There is a lot of talk about “closing the gap” and overcoming “income inequality.” Some of it is pure socialism: Redistribute! Redistribute! Others look for ways to create jobs and help people create new financial opportunities for themselves.
But what about the simple gift of friendship?
At The American Conservative, Gracy Olmstead suggests that friendship can bridge income gaps, and creates safety nets for people in ways government and even private agencies cannot. We all have close friends and family we know we can count on, but Olmstead (quoting Richard Beck) says “weak ties” must not be overlooked. “Weak ties” would be that sorority sister you actually haven’t laid eyes on in 12 years, but talk to daily on Facebook, or that second cousin you only see at family weddings and funerals.
Weak ties—distant relatives, acquaintances from our neighborhood or past—are usually more diverse in their background, tastes, and employment. This wider “social web” gives us philanthropic ammunition: when you see someone in need, you don’t just bring your own talents and gifts to the table. You bring everyone you’ve ever met—”Bluntly, you might not be able to help this person in a particular situation but you might know someone else who can. In sacramental friendships you are bringing the gift of your weak ties.”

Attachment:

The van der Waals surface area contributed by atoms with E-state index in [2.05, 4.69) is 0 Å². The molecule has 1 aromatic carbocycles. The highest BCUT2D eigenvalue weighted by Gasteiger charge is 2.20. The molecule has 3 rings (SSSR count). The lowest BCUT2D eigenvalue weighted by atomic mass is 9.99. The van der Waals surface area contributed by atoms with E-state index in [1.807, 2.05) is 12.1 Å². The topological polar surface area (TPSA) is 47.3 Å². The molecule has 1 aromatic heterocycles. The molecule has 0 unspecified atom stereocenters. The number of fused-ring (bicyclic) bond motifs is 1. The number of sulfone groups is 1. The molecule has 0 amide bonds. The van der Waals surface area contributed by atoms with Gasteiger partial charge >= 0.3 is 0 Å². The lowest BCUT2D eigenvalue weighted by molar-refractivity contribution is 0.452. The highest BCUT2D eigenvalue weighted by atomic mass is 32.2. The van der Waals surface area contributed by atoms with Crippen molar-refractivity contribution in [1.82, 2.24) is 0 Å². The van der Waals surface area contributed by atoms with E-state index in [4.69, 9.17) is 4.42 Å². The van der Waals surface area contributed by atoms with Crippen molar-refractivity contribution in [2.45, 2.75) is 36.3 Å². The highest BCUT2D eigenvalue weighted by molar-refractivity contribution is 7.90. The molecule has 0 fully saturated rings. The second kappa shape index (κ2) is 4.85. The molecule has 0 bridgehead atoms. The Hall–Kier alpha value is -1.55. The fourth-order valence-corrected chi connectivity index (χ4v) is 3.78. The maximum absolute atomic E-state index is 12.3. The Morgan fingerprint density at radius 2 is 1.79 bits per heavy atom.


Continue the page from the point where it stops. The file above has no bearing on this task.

Isn’t that a lovely idea: “sacramental friendship?” It is the noble idea that our gift of self can bring grace and hope to someone who’s lost a job, suffered a loss, is fighting illness. This is the very basis of subsidiarity: the part of Catholic social teaching that says those closest to a problem should be allowed to solve it.
I distinctly remember the Blizzard of 1978. In the rural Michigan area where I grew up, snow plows were days away. Our neighbors, who were dairy farmers, loaded up their snowmobiles with fresh milk and eggs and brought them over, since there was no way we could get to the store. Olmstead again:
Friendship is a diverse and beautiful thing—it’s a proactive, personal, and private solvent to a very large and public problem. It deals with the dilemma on a case-by-case basis. It reaches out via the various spheres and circles open to the people in question. Granted, it’s not a solid, comprehensive, quantifiable solution to inequality. But it is an important, and oft-ignored, piece in the giant solution puzzle.
Read “Fighting Income Inequality With Friendship” at The American Conservative.